Date of Award


Degree Type


Degree Name

Doctor of Philosophy in Physics



First Advisor

Michael P. Antosh


Radiation therapy is a common technique to kill cancer cells. The purpose of this experiment is the enhancement of radiation effect on the treatment of tumors. The main difficulty of radiation therapy is that it can damage cancerous cells as well as healthy cells. Gold nanoparticles can enhance effects of the radiation treatment on tumors due to the interaction of radiation with gold nanoparticles to produce extra electrons through the Auger effect. This causes reduced side effects on healthy cells though using less radiation dose and maximizes radiation damage on cancer cells through the extra electrons produced by the gold nanoparticles. Gold nanoparticles can enhance the radiation dose using in vitro and in vivo experiments. Using in vitro studies, size is an important variable.

Copper-Cysteamine (Cu-Cy) nanoparticle is a promising new nanoparticle that can produce singlet oxygen irradiated by X-rays and is appropriate for cancer treatment. Copper-Cysteamine (Cu-Cy) nanoparticles can be used to enhance radiation effectiveness in mice.

My Ph. D research investigates the following topics:

  • The effect of gold nanoparticles size and radiation energy on cancer cells survival and uptake in radiation therapy.
  • Review of the effect of size on gold nanoparticles in radiation therapy in cancer cells.
  • The effect of copper-cysteamine nanoparticles size and radiation energy on radiation therapy enhancement.

In a review work I have focused on how the size of gold nanoparticles can affect the amount of radiation enhancement. Based on the literature, the non-targeted gold nanoparticles 50 nm have maximum radiation therapy enhancement. The enhancement of radiation therapy of gold nanoparticles depends on various cell lines, the concentration of gold, sizes of the particles, radiation energy and intracellular localization in vitro and in vivo.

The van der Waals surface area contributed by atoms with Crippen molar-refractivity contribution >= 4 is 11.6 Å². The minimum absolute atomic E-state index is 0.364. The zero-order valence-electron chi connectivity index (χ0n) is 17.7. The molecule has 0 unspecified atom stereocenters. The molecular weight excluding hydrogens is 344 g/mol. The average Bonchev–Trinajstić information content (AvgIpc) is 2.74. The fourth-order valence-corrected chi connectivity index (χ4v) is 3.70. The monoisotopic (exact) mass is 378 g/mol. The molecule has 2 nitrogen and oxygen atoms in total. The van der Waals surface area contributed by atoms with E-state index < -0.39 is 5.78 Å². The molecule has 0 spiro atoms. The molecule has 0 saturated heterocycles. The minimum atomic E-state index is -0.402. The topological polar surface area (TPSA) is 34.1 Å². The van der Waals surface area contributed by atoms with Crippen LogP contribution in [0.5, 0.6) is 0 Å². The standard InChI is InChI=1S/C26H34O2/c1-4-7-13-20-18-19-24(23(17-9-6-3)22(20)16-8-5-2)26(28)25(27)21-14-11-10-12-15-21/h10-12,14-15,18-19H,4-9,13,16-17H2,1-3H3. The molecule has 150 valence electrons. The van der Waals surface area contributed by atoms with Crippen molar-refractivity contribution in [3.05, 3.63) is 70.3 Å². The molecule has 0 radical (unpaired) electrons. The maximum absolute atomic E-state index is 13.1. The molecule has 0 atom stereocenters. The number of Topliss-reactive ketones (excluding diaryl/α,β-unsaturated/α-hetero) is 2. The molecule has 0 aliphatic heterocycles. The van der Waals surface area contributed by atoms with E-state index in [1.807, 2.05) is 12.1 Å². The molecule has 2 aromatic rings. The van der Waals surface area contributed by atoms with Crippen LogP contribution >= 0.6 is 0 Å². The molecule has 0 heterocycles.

In experimental work I found that the size of gold nanoparticles plays a key factor in radiation enhancement. Gold nanoparticles size can enhance radio-sensitization effects by how they interact with radiation and cancer cells. We examined an in vitro experiment on JC mouse breast cancer cells using gold nanoparticles sizes 5, 15, 30, 50 and 100 nm with X-rays. The cells were treated with the same mass of gold nanoparticles (0.05 μg) for each size, with different energies (100, 250, and 350 kVp). The results showed that all sizes of gold nanoparticles decreased cell survival. The cancer cells of 50 nm gold nanoparticles (p= 0.0001) were significantly less than 5 nm gold nanoparticles (p= 0.0013).

Gold nanoparticles are versatile materials for biomedical applications because they are relatively inert, stable, and easily synthesized. Gold nanoparticles are treated into the tumors and irradiated with X-rays. This is due to gold nanoparticles releasing an extra electron by the Auger effect. The Auger electron has low energy and is deposited within the tumor to kill the cancer cells.

Copper-Cysteamine (Cu-Cy) nanoparticles can efficiently destroy cancer cells by X-rays through production of a singlet oxygen molecule. The Cu-Cy nanoparticle increases the effectiveness of radiation therapy for cancer patients. The cell survival of the melanoma cancer cells was tested as a function of Cu-Cy nanoparticle size. The hyaluronic acid conjugated with larger size of Cu-Cy (200 nm) decreased cell survival compared to the smaller size (40 nm) of Cu-Cy at 90 kVp with a dose of 2 grays. The results showed that all sizes of Cu-Cy nanoparticles decreased cell survival in cancer cell.

Available for download on Wednesday, July 06, 2022